The sound you hear is Chevrolet printing money.
Stroll through your local Big Three dealership and glance at the sticker prices of the pickup trucks. If you run away screaming, bewildered at the luxury-car price tags, then you haven’t been following consumer trends and trucks. Pickup trucks are the profitable bread and butter of Ford, Fiat Chrysler Automobiles, and Chevrolet, and consumers have no problem paying exorbitant prices for them, even if they rival luxury-car prices without the luxury-car features. And it appears Chevy has its pulse on what future truck buyers could want – a $100,000 luxury-oriented pickup truck.
According to The Detroit Bureau, that’s what the Chevy is considering. Sandor Piszar, Chevrolet trucks marketing chief, told the publication “people want to trade up,” adding Chevy is ready to deliver a more expensive truck if customers want it. However, Piszar wouldn’t say if such an expensive model was in development, declining the comment on future products. He did add the automaker wants to provide the vehicles customers are demanding, though.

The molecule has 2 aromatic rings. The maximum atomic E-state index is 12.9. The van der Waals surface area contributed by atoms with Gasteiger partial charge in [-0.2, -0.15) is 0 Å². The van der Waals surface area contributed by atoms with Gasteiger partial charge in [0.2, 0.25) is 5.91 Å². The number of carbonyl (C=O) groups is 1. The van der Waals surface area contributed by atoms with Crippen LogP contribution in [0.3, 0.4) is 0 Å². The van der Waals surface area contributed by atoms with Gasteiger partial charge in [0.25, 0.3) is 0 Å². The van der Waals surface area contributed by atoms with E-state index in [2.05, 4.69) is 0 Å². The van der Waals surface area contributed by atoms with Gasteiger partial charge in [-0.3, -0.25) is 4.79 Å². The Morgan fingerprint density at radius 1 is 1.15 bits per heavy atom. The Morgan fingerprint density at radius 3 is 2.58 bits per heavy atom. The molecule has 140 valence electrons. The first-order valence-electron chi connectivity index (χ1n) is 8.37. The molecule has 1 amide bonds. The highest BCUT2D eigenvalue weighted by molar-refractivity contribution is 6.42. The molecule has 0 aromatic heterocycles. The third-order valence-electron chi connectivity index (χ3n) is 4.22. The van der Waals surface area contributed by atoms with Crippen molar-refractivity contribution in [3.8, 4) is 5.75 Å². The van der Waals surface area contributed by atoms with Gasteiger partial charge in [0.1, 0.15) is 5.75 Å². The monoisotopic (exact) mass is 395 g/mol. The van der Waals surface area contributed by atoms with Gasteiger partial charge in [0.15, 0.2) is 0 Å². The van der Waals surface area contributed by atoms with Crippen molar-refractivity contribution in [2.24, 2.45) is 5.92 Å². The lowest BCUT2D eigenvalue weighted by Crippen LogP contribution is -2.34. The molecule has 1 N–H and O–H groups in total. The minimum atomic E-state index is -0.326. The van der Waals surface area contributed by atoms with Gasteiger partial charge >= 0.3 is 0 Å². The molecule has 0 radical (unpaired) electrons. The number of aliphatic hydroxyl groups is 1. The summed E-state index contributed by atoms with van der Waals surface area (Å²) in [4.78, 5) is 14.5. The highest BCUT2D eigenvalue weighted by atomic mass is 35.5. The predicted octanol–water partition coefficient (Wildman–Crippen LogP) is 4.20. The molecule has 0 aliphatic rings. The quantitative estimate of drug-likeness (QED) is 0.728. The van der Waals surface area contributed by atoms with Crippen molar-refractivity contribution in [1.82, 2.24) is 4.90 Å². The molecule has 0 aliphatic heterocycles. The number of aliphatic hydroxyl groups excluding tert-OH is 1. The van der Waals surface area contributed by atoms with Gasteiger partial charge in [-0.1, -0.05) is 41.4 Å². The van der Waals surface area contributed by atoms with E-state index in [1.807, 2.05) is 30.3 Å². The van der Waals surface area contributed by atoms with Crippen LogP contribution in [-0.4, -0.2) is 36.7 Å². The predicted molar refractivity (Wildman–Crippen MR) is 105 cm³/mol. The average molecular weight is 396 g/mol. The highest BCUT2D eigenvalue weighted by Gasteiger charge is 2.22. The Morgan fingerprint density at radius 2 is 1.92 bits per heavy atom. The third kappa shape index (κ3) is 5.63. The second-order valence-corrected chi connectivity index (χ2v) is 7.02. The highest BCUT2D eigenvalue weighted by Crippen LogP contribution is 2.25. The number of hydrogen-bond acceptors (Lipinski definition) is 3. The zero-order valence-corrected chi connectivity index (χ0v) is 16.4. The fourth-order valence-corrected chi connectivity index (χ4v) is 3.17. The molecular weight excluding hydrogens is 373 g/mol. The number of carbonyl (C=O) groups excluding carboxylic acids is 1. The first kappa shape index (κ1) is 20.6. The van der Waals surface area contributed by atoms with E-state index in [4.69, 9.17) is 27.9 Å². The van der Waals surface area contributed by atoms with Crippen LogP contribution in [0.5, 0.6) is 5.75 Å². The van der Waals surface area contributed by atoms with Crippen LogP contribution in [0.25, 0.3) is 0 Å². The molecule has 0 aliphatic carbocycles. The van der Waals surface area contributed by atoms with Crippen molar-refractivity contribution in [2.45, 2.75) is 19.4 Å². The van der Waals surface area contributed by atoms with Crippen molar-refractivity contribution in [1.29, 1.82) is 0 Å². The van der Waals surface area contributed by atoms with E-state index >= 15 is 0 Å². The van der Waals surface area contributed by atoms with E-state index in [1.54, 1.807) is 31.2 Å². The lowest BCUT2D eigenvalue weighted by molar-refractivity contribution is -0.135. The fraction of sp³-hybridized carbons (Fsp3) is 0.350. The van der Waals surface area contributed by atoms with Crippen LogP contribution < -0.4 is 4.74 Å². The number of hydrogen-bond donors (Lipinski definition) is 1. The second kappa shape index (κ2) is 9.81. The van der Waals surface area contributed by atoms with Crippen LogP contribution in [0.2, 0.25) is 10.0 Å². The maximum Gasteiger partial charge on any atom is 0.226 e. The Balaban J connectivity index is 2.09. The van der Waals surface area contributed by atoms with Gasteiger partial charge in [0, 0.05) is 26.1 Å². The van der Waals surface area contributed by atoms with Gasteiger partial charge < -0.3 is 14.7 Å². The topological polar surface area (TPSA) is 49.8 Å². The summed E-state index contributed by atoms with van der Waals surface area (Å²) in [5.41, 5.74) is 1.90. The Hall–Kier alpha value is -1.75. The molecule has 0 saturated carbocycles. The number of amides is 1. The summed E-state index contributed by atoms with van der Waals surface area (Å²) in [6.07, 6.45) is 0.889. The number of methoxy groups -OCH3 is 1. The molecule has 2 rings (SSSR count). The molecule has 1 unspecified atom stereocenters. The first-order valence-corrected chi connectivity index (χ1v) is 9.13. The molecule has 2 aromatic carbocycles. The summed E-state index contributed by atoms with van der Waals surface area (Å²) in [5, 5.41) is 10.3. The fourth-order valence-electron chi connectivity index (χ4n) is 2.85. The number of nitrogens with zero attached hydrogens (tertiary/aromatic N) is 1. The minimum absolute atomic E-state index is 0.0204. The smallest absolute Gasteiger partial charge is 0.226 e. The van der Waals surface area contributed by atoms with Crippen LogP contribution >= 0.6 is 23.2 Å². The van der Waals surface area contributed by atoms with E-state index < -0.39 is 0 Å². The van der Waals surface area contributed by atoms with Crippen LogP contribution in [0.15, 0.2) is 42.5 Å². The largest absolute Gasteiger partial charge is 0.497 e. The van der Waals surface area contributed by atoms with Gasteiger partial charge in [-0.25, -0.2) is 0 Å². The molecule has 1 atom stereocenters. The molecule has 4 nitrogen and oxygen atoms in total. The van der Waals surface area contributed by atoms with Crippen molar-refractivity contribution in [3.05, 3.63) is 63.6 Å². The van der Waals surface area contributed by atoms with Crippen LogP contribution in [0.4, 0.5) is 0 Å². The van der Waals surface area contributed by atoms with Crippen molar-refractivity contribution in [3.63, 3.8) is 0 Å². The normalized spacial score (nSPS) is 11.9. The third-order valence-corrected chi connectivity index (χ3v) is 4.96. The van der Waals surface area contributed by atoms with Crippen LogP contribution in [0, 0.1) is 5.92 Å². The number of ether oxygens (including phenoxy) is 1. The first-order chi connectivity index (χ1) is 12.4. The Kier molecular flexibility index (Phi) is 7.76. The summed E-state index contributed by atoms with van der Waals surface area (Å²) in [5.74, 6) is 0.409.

The idea of a $100,000 pickup truck seems absurd. Today’s already expensive pickups rarely have the luxury features of similarly priced sedans and crossovers. However, that’s changing. Chevy has added tons of new features to the Silverado and the Silverado HD lineup while improving interior materials and fit and finish. The automaker is expanding trims, and engine choices, too.
However, there is room for more. You can buy a Ford F-250 Limited that’s nearly $100,000 already. People are already spending large sums of money on luxury SUVs and crossovers, so why shouldn’t Chevy or any other automaker capitalize on those customers? If Chevy wanted to build a truck with soft-close doors, reclining rear seats, the latest safety features, cutting-edge technology, a hybrid powertrain to boost performance, and wrap it in a price tag that’d rival a well-optioned Porsche, there are likely customers eager to buy one. Then, Chevy would need an even more expensive truck so customers could trade up again. This is the sound of printing money.